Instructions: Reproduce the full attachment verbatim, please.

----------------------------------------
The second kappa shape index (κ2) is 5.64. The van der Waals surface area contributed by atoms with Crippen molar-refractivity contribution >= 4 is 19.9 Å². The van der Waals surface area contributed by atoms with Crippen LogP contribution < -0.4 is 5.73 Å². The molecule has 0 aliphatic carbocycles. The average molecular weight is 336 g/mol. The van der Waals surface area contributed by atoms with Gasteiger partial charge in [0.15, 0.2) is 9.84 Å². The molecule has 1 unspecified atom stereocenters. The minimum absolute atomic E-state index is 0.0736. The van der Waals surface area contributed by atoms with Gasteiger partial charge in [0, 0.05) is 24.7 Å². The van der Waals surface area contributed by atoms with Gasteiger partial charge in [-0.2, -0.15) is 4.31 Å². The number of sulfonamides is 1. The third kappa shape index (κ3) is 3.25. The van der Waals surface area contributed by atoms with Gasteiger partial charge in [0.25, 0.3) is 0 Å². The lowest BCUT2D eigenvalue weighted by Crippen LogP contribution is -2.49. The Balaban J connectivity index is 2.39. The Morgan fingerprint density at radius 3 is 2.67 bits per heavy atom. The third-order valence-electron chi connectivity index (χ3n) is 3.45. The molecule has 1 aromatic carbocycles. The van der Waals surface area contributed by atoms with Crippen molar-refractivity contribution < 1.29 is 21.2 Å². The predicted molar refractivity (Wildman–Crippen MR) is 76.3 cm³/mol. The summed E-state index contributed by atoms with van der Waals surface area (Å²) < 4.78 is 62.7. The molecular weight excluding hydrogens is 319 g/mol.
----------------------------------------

The second kappa shape index (κ2) is 5.64. The van der Waals surface area contributed by atoms with Crippen molar-refractivity contribution >= 4 is 19.9 Å². The van der Waals surface area contributed by atoms with Crippen LogP contribution < -0.4 is 5.73 Å². The molecule has 0 aliphatic carbocycles. The average molecular weight is 336 g/mol. The van der Waals surface area contributed by atoms with Gasteiger partial charge in [0.15, 0.2) is 9.84 Å². The molecule has 1 unspecified atom stereocenters. The minimum absolute atomic E-state index is 0.0736. The van der Waals surface area contributed by atoms with Gasteiger partial charge in [0, 0.05) is 24.7 Å². The van der Waals surface area contributed by atoms with Gasteiger partial charge in [-0.2, -0.15) is 4.31 Å². The number of sulfonamides is 1. The third kappa shape index (κ3) is 3.25. The van der Waals surface area contributed by atoms with Gasteiger partial charge in [0.25, 0.3) is 0 Å². The lowest BCUT2D eigenvalue weighted by Crippen LogP contribution is -2.49. The Balaban J connectivity index is 2.39. The Morgan fingerprint density at radius 3 is 2.67 bits per heavy atom. The third-order valence-electron chi connectivity index (χ3n) is 3.45. The molecule has 1 aromatic carbocycles. The van der Waals surface area contributed by atoms with Crippen molar-refractivity contribution < 1.29 is 21.2 Å². The predicted molar refractivity (Wildman–Crippen MR) is 76.3 cm³/mol. The summed E-state index contributed by atoms with van der Waals surface area (Å²) < 4.78 is 62.7. The molecular weight excluding hydrogens is 319 g/mol.